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Economy

Cold Winter Ahead? Fukushima Fallout Deepens Europe's Russian Gas Dependency

This coming winter may become a test for Europe's energy supply. For European countries that have counted on importing energy from German nuclear reactors, which are now slated for closure following the Fukushima disaster, Russian gas imports gro

Near Karskoye Sea, where Russian natural gas starts it's journey to Western Europe. (akulis2)
Near Karskoye Sea, where Russian natural gas starts it's journey to Western Europe. (akulis2)

Almost eight months after the Fukushima nuclear disaster in Japan, energy remains a sector fraught with tension. In its annual energy report published this week, the Capgemini European Observer warned of the risk of not being able to secure sufficient supplies in the coming winter months.

The closure of several of its nuclear reactors has led Germany to increase imports of electricity from neighboring countries, with as many as 2,000-plus megawatts (MW) imported daily from France. "During periods of peak demand, however, France has imported electricity from Germany, something which will no longer be possible in the future," according to the report. This poses a real threat to the continuity of electricity supply during the upcoming winter months of 2011-2012."

Colette Lewiner, director of the international energy and utilities department at Capgemini, identifies the elements of a possible disaster scenario: a particularly tough weather, coupled with Germany's hesitation to relaunch its carbon energy sites, and French nuclear capabilities that are less robust than anticipated…" Nothing says that this will actually occur with such severity, but it would be wise to anticipate any eventualities ahead of time."

Meanwhile, The Observer, an ardent supporter of the global pursuit of nuclear energy, recalls how a policy of having a "mix" of energies is now pointing in favor of gas.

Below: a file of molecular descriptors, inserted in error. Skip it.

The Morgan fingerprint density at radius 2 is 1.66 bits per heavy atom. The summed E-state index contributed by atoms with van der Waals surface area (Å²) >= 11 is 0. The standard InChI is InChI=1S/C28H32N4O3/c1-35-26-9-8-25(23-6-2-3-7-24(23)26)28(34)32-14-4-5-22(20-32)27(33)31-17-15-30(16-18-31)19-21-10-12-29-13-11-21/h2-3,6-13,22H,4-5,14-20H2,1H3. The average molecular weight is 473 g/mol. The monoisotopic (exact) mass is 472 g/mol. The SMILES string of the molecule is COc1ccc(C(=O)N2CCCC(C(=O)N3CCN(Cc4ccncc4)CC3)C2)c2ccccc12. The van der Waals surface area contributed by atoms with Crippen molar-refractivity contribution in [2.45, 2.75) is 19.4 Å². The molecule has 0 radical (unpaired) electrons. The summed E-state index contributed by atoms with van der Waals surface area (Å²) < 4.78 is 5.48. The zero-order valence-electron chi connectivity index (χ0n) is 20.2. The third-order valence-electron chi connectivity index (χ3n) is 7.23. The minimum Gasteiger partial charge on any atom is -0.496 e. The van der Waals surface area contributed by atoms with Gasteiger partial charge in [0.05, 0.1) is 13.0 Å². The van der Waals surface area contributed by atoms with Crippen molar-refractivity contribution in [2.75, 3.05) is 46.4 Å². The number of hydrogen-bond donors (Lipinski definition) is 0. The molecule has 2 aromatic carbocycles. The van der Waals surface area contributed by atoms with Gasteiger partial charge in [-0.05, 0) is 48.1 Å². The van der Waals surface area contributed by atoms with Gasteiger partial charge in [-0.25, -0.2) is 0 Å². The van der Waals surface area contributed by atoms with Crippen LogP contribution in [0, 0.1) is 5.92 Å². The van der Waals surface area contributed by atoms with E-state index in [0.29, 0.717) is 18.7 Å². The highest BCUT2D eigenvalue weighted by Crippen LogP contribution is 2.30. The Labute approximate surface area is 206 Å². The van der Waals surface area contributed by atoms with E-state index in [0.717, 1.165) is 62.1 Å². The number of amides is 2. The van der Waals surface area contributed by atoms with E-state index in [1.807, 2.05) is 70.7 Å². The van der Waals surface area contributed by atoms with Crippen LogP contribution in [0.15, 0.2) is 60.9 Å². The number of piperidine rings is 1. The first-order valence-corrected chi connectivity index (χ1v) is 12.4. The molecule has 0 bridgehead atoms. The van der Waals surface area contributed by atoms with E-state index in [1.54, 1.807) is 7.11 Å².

The International Atomic Energy Agency (IAEA) has outlined the curve: between 2011 and 2035, world gas consumption is expected to grow by 50%. For European countries, concerns about having enough supply have resurfaced. According to the Capgemini report, "by 2030, gas transported through Gazprom pipelines should represent 50% of the total supply of gas to Europe."

To avoid such a degree of dependence on a single supplier it is necessary to increase investment in energy infrastructure. The Observerhas already estimated the costs of this effort: 1.1 trillion euros by 2020 (including power plants and transportation networks), even though large companies are currently more concerned about their debt. "A second economic downturn caused by the sovereign debt crisis of some European states, however, would mitigate these problems in the short term: it would, as in 2009, lead to a decline in consumption of electricity and gas."

The current crisis, with operators anticipating a decline in energy consumption, may explain the lower pressure on energy prices today. "But this calm is deceptive. Prices will inevitably rise," says Lewiner.

Read the original article in Le Figaro in French

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Ideas

A Writer's Advice For How To Read The Words Of Politics

Colombia's reformist president has promised to tackle endemic violence, economic exclusion, pollution and corruption in the country. So what's new with a politician's promises?

Image of Colombian President Gustavo Petro speaking during a press conference in Buenos Aires on Jan 14, 2023

Colombian President Gustavo Petro, speaks during a press conference in the Community of Latin American and Caribbean States (CELAC) Summit in Buenos Aires, Argentina, on January 24, 2023.

Manuel Cortina/ZUMA
Héctor Abad Faciolince

-Essay-

BOGOTÁ — Don't concentrate on his words, I was once advised, but look at what he's doing. I heard the words so long ago I cannot recall who said them. The point is, what's the use of a husband who vows never to beat his wife in January and leaves her with a bruised face in February?

Words are a strange thing, and in literal terms, we must distrust their meaning. As I never hit anyone, I have never declared that I wouldn't. It never occurred to me to say it. Strangely, there is more power and truth in a simple declaration like "I love her" than in the more emphatic "I love her so much." A verbal addition here just shrinks the "sense" of love.

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